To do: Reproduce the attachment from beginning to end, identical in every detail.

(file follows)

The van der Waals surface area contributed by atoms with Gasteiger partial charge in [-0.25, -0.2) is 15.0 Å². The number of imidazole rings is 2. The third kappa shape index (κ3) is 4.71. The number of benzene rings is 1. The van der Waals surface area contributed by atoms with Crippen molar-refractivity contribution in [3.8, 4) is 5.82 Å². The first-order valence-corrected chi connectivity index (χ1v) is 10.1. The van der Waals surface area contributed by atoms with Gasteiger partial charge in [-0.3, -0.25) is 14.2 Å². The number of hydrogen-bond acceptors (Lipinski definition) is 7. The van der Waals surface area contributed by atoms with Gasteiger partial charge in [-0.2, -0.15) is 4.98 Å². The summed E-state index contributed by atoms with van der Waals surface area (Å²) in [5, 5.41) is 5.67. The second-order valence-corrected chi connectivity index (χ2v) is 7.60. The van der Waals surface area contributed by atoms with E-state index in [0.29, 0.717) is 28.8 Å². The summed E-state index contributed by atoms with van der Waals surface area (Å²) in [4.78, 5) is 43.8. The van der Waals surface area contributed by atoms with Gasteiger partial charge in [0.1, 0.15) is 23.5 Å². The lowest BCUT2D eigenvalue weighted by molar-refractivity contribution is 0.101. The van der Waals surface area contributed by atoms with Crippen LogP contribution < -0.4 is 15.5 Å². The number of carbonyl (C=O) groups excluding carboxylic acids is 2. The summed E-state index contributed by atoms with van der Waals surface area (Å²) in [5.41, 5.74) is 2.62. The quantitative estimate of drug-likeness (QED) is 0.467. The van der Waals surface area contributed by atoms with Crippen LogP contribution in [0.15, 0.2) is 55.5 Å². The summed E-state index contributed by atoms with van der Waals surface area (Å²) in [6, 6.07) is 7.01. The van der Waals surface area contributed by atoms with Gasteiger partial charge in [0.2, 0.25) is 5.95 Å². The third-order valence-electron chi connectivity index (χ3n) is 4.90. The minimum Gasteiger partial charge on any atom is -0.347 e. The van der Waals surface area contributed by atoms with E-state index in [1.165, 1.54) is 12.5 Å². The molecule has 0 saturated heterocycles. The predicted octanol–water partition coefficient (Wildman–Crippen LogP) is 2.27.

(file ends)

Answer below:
The van der Waals surface area contributed by atoms with Gasteiger partial charge in [-0.25, -0.2) is 15.0 Å². The number of imidazole rings is 2. The third kappa shape index (κ3) is 4.71. The number of benzene rings is 1. The van der Waals surface area contributed by atoms with Crippen molar-refractivity contribution in [3.8, 4) is 5.82 Å². The first-order valence-corrected chi connectivity index (χ1v) is 10.1. The van der Waals surface area contributed by atoms with Gasteiger partial charge in [-0.3, -0.25) is 14.2 Å². The number of hydrogen-bond acceptors (Lipinski definition) is 7. The van der Waals surface area contributed by atoms with Gasteiger partial charge in [-0.2, -0.15) is 4.98 Å². The summed E-state index contributed by atoms with van der Waals surface area (Å²) in [5, 5.41) is 5.67. The second-order valence-corrected chi connectivity index (χ2v) is 7.60. The van der Waals surface area contributed by atoms with E-state index in [0.29, 0.717) is 28.8 Å². The summed E-state index contributed by atoms with van der Waals surface area (Å²) in [4.78, 5) is 43.8. The van der Waals surface area contributed by atoms with Gasteiger partial charge in [0.1, 0.15) is 23.5 Å². The lowest BCUT2D eigenvalue weighted by molar-refractivity contribution is 0.101. The van der Waals surface area contributed by atoms with Crippen LogP contribution < -0.4 is 15.5 Å². The number of carbonyl (C=O) groups excluding carboxylic acids is 2. The summed E-state index contributed by atoms with van der Waals surface area (Å²) in [5.41, 5.74) is 2.62. The quantitative estimate of drug-likeness (QED) is 0.467. The van der Waals surface area contributed by atoms with Crippen LogP contribution in [0.15, 0.2) is 55.5 Å². The summed E-state index contributed by atoms with van der Waals surface area (Å²) in [6, 6.07) is 7.01. The van der Waals surface area contributed by atoms with Gasteiger partial charge in [0.2, 0.25) is 5.95 Å². The third-order valence-electron chi connectivity index (χ3n) is 4.90. The minimum Gasteiger partial charge on any atom is -0.347 e. The van der Waals surface area contributed by atoms with E-state index in [1.165, 1.54) is 12.5 Å². The molecule has 0 saturated heterocycles. The predicted octanol–water partition coefficient (Wildman–Crippen LogP) is 2.27.